When a child receives an autism diagnosis, it usually comes with a level. The DSM V (a diagnostic manual) currently uses numbers 1-3 to approximate the level of support an individual may require.
Some doctors may explain those levels using words like high/low functioning, mild, moderate, or severe. It’s a lazy and negligent explanation. But with only thirty minutes allotted for the appointment, who has the time?
These labels, no matter how useless, end up being the descriptors parents use from then on.
Why do I say they’re useless?
I’ll link to some great resources at the bottom.
They give absolutely no details of the child’s unique strengths and weaknesses. They don’t mention sensory needs or motor skills. They tell us nothing about how the child communicates or learns new information.
People don’t fit into well-defined categories – We’re more complex than that. When I describe my neurotypical children, I say what grade they’re in, mention their hobbies, describe their personalities and relationships with friends. So why would I use a one-liner to describe my autistic children?
Let’s look at this in action:
- My ten year old daughter is severely autistic.
- My ten year old autistic daughter has high support needs. She’s at risk of eloping and shuts down when she’s in unfamiliar environments. She loves water play but she’s afraid of bubbles. Scripting is her favorite way to learn.
Notice that the word severe is never mentioned in the second example, but it gives a better over-all picture. It also encourages follow-up questions and further discussion.
You may be thinking, Wow, that’s a lot! Obviously the content and amount of information would vary depending on who I’m talking to and why I’m sharing.
If I’m talking to the school, I’d add a lot more. If I’m talking in an online forum, I’d leave out private details. If I’m talking to my neighbor who also has kids, I’d go into more detail about how she prefers to interact with friends.
The same concept can be applied to the term nonverbal. Communication has its own unique web of descriptors including (but not limited to) speech, signing, gesturing, body language, and motor skills. All are valid forms of communication and should be used to accurately portray a person’s communication style.
- My eight year old son has severe, nonverbal autism.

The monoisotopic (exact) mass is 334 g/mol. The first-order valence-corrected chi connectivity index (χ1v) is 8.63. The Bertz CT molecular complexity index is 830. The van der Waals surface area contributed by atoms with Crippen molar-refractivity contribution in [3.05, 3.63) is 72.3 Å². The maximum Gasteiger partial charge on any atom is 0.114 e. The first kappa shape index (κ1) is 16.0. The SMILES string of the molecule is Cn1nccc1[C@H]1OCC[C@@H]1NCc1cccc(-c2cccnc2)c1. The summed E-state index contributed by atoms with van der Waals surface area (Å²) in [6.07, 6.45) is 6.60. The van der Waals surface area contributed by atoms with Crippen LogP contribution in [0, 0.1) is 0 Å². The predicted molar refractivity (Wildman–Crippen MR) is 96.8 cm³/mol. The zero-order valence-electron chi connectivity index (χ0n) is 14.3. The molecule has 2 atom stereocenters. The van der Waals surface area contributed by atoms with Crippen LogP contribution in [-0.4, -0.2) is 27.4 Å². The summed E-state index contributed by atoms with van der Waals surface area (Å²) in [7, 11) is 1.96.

- My eight year old son is mostly nonspeaking and uses an AAC device with Proloquo2Go as his primary method of communication. He also uses the following signs: help, stop, drink, and thank you. He understands oral directions, but needs additional processing time to formulate answers.
Notice that the labels nonverbal and severe aren’t used in the second example. But it gives a better over-all picture and encourages follow-up questions as well.
Why does this even matter? Is it that big of a deal?
It absolutely matters what we say and how we say it. Autistic people have been marginalized and undervalued for decades, and our children are now a part of that community. It’s our responsibility as parents to learn from that community and help them break the cycle of misinformation and outdated stereotypes.
When we model more thoughtful and respectful language in our conversations, we establish a higher standard for others to follow – including school and medical personnel, friends and family.
There are so many more reasons to stop using these labels, but I won’t reinvent the wheel. Check out the resources below.
Learn more about functioning labels:
My favorite: Understanding the Spectrum by Rebecca Burgess – A comic strip I print out and give it to anyone who works with my kids.
The Problems with Functioning Labels – Thinking Person’s Guide to Autism
Am I Functioning Now? – Autistic, Typing
NeuroTribes by Steve Silberman – A book you have to read in order to learn the history of autism throughout the decades. You’ll thank me later.
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And since you’re still reading…
There are plenty of parent bloggers who cling to those labels (severe, nonverbal) like badges of honor. They cry about how hard it is, knowing their children are “in there somewhere.”
That’s not okay.
Platforms like that are damaging to the autistic community – our children’s community. Our kids are different. They learn and interact with the world differently. They even have their own unique developmental timelines.
It’s not our job to change them. It’s our job to meet them where they are and support them so they can live their best lives.
Thank you for coming to my Ted Talk.